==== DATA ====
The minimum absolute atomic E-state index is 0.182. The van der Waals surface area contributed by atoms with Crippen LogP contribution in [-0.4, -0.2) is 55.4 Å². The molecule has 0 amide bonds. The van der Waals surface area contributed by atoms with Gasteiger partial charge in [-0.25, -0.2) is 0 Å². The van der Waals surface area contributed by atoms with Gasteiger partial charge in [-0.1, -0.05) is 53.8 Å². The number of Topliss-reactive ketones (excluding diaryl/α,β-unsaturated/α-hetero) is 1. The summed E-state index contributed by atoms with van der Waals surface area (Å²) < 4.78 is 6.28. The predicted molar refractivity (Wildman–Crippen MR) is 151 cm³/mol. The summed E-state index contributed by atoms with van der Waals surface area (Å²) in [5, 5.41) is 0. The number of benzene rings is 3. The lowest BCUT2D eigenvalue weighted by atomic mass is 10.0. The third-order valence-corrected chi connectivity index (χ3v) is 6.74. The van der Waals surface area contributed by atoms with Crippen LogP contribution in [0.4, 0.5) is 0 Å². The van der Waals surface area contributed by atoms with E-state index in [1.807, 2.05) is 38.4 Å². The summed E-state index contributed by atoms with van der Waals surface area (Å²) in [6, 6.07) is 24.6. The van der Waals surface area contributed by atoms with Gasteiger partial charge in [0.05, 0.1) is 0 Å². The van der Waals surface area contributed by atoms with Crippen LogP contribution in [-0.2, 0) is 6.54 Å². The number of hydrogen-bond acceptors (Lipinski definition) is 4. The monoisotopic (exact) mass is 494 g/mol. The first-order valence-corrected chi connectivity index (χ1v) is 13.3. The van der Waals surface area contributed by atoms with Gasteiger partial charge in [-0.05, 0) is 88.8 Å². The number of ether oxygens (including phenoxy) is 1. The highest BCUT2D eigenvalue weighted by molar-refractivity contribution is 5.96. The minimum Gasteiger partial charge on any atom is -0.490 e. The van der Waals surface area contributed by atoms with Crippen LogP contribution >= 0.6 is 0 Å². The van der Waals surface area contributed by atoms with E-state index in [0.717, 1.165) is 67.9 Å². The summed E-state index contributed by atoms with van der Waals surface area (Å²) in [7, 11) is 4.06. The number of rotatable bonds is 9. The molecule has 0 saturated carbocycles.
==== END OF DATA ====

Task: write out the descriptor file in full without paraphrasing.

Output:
The minimum absolute atomic E-state index is 0.182. The van der Waals surface area contributed by atoms with Crippen LogP contribution in [-0.4, -0.2) is 55.4 Å². The molecule has 0 amide bonds. The van der Waals surface area contributed by atoms with Gasteiger partial charge in [-0.25, -0.2) is 0 Å². The van der Waals surface area contributed by atoms with Gasteiger partial charge in [-0.1, -0.05) is 53.8 Å². The number of Topliss-reactive ketones (excluding diaryl/α,β-unsaturated/α-hetero) is 1. The summed E-state index contributed by atoms with van der Waals surface area (Å²) < 4.78 is 6.28. The predicted molar refractivity (Wildman–Crippen MR) is 151 cm³/mol. The summed E-state index contributed by atoms with van der Waals surface area (Å²) in [5, 5.41) is 0. The number of benzene rings is 3. The lowest BCUT2D eigenvalue weighted by atomic mass is 10.0. The third-order valence-corrected chi connectivity index (χ3v) is 6.74. The van der Waals surface area contributed by atoms with Crippen LogP contribution in [0.4, 0.5) is 0 Å². The van der Waals surface area contributed by atoms with E-state index in [1.807, 2.05) is 38.4 Å². The summed E-state index contributed by atoms with van der Waals surface area (Å²) in [6, 6.07) is 24.6. The van der Waals surface area contributed by atoms with Gasteiger partial charge in [0.05, 0.1) is 0 Å². The van der Waals surface area contributed by atoms with Crippen LogP contribution in [-0.2, 0) is 6.54 Å². The number of hydrogen-bond acceptors (Lipinski definition) is 4. The monoisotopic (exact) mass is 494 g/mol. The first-order valence-corrected chi connectivity index (χ1v) is 13.3. The van der Waals surface area contributed by atoms with Gasteiger partial charge in [-0.05, 0) is 88.8 Å². The number of ether oxygens (including phenoxy) is 1. The highest BCUT2D eigenvalue weighted by molar-refractivity contribution is 5.96. The minimum Gasteiger partial charge on any atom is -0.490 e. The van der Waals surface area contributed by atoms with Crippen LogP contribution >= 0.6 is 0 Å². The van der Waals surface area contributed by atoms with E-state index in [0.717, 1.165) is 67.9 Å². The summed E-state index contributed by atoms with van der Waals surface area (Å²) in [7, 11) is 4.06. The number of rotatable bonds is 9. The molecule has 0 saturated carbocycles.